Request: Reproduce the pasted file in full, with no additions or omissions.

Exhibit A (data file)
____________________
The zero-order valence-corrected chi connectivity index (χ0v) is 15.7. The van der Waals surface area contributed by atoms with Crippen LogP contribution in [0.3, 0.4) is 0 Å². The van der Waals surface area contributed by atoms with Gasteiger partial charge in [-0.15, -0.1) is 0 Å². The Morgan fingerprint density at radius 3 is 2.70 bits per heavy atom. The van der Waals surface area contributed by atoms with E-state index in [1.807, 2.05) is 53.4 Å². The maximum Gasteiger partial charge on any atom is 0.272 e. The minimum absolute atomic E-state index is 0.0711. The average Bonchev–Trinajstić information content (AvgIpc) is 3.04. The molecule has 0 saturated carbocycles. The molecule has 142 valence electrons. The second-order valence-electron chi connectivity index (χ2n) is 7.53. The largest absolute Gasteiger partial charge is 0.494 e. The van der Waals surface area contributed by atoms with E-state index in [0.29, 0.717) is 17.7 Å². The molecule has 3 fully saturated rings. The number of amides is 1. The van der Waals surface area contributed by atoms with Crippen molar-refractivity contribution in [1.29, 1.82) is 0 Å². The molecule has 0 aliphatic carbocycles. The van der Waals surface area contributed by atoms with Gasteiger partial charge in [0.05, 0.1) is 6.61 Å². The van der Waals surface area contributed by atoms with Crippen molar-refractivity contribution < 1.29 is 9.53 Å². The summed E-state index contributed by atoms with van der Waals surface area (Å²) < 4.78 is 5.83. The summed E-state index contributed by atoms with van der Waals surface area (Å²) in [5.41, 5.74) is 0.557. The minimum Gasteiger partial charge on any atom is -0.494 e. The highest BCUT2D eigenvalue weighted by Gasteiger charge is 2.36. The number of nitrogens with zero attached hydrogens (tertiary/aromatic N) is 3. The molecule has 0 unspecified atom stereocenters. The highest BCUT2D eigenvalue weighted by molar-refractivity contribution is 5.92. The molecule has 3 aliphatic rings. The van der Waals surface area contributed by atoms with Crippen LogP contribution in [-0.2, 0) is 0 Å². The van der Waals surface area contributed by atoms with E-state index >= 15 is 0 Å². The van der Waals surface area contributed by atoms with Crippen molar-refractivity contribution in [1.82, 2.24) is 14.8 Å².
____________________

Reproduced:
The zero-order valence-corrected chi connectivity index (χ0v) is 15.7. The van der Waals surface area contributed by atoms with Crippen LogP contribution in [0.3, 0.4) is 0 Å². The van der Waals surface area contributed by atoms with Gasteiger partial charge in [-0.15, -0.1) is 0 Å². The Morgan fingerprint density at radius 3 is 2.70 bits per heavy atom. The van der Waals surface area contributed by atoms with E-state index in [1.807, 2.05) is 53.4 Å². The maximum Gasteiger partial charge on any atom is 0.272 e. The minimum absolute atomic E-state index is 0.0711. The average Bonchev–Trinajstić information content (AvgIpc) is 3.04. The molecule has 0 saturated carbocycles. The molecule has 142 valence electrons. The second-order valence-electron chi connectivity index (χ2n) is 7.53. The largest absolute Gasteiger partial charge is 0.494 e. The van der Waals surface area contributed by atoms with E-state index in [0.29, 0.717) is 17.7 Å². The molecule has 3 fully saturated rings. The number of amides is 1. The van der Waals surface area contributed by atoms with Crippen molar-refractivity contribution in [1.29, 1.82) is 0 Å². The molecule has 0 aliphatic carbocycles. The van der Waals surface area contributed by atoms with Gasteiger partial charge in [0.05, 0.1) is 6.61 Å². The van der Waals surface area contributed by atoms with Crippen molar-refractivity contribution < 1.29 is 9.53 Å². The summed E-state index contributed by atoms with van der Waals surface area (Å²) < 4.78 is 5.83. The summed E-state index contributed by atoms with van der Waals surface area (Å²) in [5.41, 5.74) is 0.557. The minimum Gasteiger partial charge on any atom is -0.494 e. The highest BCUT2D eigenvalue weighted by Gasteiger charge is 2.36. The number of nitrogens with zero attached hydrogens (tertiary/aromatic N) is 3. The molecule has 0 unspecified atom stereocenters. The highest BCUT2D eigenvalue weighted by molar-refractivity contribution is 5.92. The molecule has 3 aliphatic rings. The van der Waals surface area contributed by atoms with Crippen LogP contribution in [-0.2, 0) is 0 Å². The van der Waals surface area contributed by atoms with E-state index >= 15 is 0 Å². The van der Waals surface area contributed by atoms with Crippen molar-refractivity contribution in [1.82, 2.24) is 14.8 Å².